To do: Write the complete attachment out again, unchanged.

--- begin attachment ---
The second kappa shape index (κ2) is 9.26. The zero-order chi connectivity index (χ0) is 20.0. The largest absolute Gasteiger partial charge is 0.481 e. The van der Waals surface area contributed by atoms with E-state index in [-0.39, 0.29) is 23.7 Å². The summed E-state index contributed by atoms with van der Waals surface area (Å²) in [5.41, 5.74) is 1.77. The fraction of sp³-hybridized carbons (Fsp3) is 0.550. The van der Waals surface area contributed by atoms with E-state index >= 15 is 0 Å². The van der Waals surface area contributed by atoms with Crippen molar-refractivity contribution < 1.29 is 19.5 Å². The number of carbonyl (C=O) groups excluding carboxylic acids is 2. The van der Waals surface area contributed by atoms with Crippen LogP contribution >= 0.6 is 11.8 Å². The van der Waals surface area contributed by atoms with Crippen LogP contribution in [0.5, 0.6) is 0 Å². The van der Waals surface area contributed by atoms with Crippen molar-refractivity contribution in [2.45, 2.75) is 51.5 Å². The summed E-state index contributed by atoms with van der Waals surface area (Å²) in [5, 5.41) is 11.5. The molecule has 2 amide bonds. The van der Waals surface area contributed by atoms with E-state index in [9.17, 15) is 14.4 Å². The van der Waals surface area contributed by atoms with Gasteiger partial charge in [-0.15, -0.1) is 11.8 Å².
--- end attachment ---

The second kappa shape index (κ2) is 9.26. The zero-order chi connectivity index (χ0) is 20.0. The largest absolute Gasteiger partial charge is 0.481 e. The van der Waals surface area contributed by atoms with E-state index in [-0.39, 0.29) is 23.7 Å². The summed E-state index contributed by atoms with van der Waals surface area (Å²) in [5.41, 5.74) is 1.77. The fraction of sp³-hybridized carbons (Fsp3) is 0.550. The van der Waals surface area contributed by atoms with E-state index >= 15 is 0 Å². The van der Waals surface area contributed by atoms with Crippen molar-refractivity contribution < 1.29 is 19.5 Å². The number of carbonyl (C=O) groups excluding carboxylic acids is 2. The van der Waals surface area contributed by atoms with Crippen LogP contribution >= 0.6 is 11.8 Å². The van der Waals surface area contributed by atoms with Crippen LogP contribution in [0.5, 0.6) is 0 Å². The van der Waals surface area contributed by atoms with Crippen molar-refractivity contribution in [2.45, 2.75) is 51.5 Å². The summed E-state index contributed by atoms with van der Waals surface area (Å²) in [5, 5.41) is 11.5. The molecule has 2 amide bonds. The van der Waals surface area contributed by atoms with E-state index in [9.17, 15) is 14.4 Å². The van der Waals surface area contributed by atoms with Gasteiger partial charge in [-0.15, -0.1) is 11.8 Å².